Sierra Leone: Red Cross Ebola soap opera educates and engages communities

Lisa Pattison / IFRC
A new Sierra Leone Red Cross tv soap opera aims to educate people about Ebola. Local celebrities donate their time to take part.
Image: Lisa Pattison / IFRC
A year of fighting Ebola through aid work:
  • The Finnish Red Cross has sent material aid, such as tents for the Kenema clinic and clothes and kitchen supplies.
  • The Finnish Red Cross aid workers have been helping in the Ebola areas 39 times in total, on assignments of varying lengths.
  • Information on Ebola has reached 4.6 million people.
  • The Red Cross has helped over 52,000 people by looking for the infected and by monitoring the health of those who have been exposed to the virus.
  • Workers and volunteers have given psychosocial support to over 205,000 people.
  • The Red Cross Ebola treatment centres, the founding of which was supported by the Finnish Red Cross, are located in Kenema and Kono in Sierra Leone. In addition, the French Red Cross has a centre in Guinea.
  • The Ministry for Foreign Affairs of Finland granted 280,000 euros of humanitarian aid funding for the Ebola operations through the Finnish Red Cross. In September, the Ministry decided to grant additional funding worth 920,000 euros. The Ministry also granted additional funding worth a million euros on 26 January 2015. The total sum of funding from the Ministry is now 2.2 million euros

A man painstakingly lectures his family on the importance of hand washing while the house next door is under quarantine. What could seemingly be a scene of an Ebola affected community is in fact the set of the Sierra Leone Red Cross’ new soap opera, Advice.

On closer inspection, the man lecturing his family about hand sanitation is a popular face for many Sierra Leoneons who will recognize him as the comedian, Ernest ‘Vamboi’ Brewah. The woman directing the actors at the quarantined house is Albertina Momoh, a well-known film producer in the country. National celebrities have been lending their support to the new soap opera which is aired on the weekly Saturday night Red Cross television show. Brewah explains, “We use our fame and make characters so that people will watch and can connect to us. All this helps to stop Ebola.”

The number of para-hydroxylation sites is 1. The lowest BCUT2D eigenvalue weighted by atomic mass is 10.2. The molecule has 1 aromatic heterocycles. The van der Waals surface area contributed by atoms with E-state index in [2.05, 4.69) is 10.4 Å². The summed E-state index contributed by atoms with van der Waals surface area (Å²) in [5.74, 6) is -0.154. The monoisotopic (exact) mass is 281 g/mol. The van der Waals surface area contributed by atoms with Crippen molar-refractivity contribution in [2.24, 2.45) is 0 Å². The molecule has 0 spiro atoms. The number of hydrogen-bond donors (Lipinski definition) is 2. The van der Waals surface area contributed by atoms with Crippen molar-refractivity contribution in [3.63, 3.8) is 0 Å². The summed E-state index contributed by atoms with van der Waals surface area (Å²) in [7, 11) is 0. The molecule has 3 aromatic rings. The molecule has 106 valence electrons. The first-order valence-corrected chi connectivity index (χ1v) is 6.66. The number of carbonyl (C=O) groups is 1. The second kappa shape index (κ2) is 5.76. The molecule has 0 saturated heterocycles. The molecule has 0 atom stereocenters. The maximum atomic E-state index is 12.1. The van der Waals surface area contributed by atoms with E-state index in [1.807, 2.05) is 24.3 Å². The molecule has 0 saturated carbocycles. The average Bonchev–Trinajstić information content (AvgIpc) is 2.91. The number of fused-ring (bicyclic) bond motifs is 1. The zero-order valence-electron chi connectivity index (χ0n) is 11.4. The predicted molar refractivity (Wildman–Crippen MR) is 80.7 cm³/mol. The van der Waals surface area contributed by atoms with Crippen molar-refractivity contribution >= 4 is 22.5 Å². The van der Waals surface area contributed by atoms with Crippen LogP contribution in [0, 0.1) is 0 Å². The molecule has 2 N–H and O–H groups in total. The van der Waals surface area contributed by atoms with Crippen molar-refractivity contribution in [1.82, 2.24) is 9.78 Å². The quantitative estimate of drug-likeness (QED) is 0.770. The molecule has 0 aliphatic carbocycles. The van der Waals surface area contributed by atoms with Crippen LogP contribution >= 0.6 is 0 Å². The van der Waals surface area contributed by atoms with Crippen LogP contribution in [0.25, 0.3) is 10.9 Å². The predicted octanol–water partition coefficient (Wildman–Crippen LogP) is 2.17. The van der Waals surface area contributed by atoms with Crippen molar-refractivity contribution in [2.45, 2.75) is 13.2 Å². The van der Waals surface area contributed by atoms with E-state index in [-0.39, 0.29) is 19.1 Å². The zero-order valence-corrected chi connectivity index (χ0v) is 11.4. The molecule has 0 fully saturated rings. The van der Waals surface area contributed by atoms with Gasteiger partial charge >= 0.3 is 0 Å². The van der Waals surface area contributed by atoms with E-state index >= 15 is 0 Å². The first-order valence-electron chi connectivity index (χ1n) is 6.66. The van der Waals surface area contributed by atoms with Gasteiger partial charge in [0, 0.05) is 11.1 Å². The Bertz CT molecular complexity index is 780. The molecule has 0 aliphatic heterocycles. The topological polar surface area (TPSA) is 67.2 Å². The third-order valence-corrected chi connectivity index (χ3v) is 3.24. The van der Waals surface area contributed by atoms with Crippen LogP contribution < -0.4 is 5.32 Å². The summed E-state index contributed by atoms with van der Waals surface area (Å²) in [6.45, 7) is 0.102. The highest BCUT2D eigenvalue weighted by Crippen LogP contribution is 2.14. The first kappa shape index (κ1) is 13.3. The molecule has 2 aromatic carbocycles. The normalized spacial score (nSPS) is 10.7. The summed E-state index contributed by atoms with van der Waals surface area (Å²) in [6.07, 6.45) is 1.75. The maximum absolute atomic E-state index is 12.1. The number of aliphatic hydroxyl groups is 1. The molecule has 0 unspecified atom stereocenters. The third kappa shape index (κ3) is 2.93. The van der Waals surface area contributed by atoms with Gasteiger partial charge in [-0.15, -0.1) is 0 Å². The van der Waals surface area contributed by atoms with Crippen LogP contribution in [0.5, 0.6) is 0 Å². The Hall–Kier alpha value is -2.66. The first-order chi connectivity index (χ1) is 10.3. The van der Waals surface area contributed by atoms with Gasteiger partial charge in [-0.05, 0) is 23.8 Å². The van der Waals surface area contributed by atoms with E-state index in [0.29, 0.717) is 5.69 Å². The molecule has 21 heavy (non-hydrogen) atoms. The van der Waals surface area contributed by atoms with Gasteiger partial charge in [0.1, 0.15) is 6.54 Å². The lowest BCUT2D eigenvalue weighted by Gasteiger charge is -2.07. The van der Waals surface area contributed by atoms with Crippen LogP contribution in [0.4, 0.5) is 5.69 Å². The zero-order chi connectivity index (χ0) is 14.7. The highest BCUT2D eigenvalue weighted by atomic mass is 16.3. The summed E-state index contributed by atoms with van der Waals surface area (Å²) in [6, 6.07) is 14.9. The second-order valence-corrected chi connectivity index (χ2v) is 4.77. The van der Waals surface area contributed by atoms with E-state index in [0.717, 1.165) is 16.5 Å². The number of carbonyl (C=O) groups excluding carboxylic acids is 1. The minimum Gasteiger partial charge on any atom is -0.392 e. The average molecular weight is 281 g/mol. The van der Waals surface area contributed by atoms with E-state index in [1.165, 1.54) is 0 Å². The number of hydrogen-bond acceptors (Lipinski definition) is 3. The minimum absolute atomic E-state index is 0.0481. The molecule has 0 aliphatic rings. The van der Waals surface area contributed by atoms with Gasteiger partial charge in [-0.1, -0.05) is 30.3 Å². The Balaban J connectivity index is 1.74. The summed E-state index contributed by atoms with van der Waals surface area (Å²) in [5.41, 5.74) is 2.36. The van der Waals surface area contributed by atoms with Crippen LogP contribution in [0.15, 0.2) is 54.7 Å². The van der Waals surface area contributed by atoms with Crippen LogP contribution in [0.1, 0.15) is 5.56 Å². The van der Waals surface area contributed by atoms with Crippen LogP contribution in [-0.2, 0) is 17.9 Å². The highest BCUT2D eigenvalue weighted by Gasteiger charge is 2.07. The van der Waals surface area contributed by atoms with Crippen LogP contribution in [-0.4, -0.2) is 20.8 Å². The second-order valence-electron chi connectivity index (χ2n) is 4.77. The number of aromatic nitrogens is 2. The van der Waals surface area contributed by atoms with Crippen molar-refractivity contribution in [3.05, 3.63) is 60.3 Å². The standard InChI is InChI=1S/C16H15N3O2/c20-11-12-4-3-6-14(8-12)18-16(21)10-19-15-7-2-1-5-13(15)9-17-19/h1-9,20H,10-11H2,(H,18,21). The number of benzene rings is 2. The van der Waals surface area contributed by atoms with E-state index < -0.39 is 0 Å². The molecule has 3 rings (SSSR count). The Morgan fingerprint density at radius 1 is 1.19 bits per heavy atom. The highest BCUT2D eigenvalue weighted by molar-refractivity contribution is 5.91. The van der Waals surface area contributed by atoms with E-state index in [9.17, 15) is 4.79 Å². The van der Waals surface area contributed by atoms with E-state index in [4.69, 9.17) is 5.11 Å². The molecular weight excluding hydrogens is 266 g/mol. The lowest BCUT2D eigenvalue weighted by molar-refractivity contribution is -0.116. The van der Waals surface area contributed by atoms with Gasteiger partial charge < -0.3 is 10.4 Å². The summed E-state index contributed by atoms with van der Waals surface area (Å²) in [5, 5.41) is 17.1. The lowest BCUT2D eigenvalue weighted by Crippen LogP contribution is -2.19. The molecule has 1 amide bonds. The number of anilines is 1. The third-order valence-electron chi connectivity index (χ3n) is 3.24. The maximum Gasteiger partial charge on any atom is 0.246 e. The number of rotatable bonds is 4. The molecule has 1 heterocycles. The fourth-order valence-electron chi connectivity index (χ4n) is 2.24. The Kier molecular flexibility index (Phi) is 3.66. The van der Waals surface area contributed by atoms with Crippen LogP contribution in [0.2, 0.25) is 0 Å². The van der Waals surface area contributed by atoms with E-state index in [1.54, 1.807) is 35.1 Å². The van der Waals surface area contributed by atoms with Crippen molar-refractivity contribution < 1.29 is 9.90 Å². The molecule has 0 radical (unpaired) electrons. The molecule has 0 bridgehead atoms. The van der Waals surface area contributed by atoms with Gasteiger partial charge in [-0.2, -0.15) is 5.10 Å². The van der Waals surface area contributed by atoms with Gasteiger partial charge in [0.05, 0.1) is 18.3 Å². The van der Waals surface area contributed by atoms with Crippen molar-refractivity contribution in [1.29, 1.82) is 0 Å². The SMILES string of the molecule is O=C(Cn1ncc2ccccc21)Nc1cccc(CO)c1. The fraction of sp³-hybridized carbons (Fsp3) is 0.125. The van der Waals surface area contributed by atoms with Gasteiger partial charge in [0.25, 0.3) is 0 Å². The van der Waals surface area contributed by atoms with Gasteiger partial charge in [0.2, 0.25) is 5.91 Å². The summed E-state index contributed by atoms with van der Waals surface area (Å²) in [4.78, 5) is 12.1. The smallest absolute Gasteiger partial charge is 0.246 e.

By creating interesting characters and using locations and popular figures that everyday people can relate to, soap operas are one of the key tools for raising awareness about Ebola. “Drama is a fun way to engage, inform and entertain the public about different issues. We use it to educate people  about human rights, gender and health,” says Patrick Massaquoi, communications coordinator at the Sierra Leone Red Cross Society.

With the ongoing Ebola epidemic, continued innovative and new public awareness raising tactics are needed to convey and reinforce life-saving information. “Soaps represent an escape from reality, but at the same time allow people to connect with like-minded people. This way people can relate the scenes being played out in front of them to their present situation and they pay attention,” explains Massaquoi.

Massaquoi wrote the script for the soap opera to be able to provide accurate information and dispel any misconceptions about Ebola. One such episode is the household under quarantine during which the actors explain what the quarantine entails, why it happens and the importance of adhering to it. “Quarantine is very unpopular and it causes a lot of concern for people. With this scene we hope to inform them about the help they can receive from the authorities and Red Cross contact tracers,” adds Massaquoi.

Prior to the Ebola outbreak, the Red Cross frequently used community drama to convey key messages. However since the prohibition of public gatherings , drama has been played out on television and radio. The Red Cross soap opera is broadcast mainly in Freetown, but the script is also adapted for use on the radio by using extra sound effects. Radio remains one of the most popular channels of communication and is a trusted source of information for many Sierra Leoneons.

Both the radio and television dramas are performed by 30 volunteer actors who form the Red Cross drama society. Emmanuel A. Mondeh, one of the volunteer actors playing the part of a police officer outside the quarantined household, explains, “drama is part of life. With drama you can communicate with and include all people. If you are illiterate, you can still understand drama and learn.”

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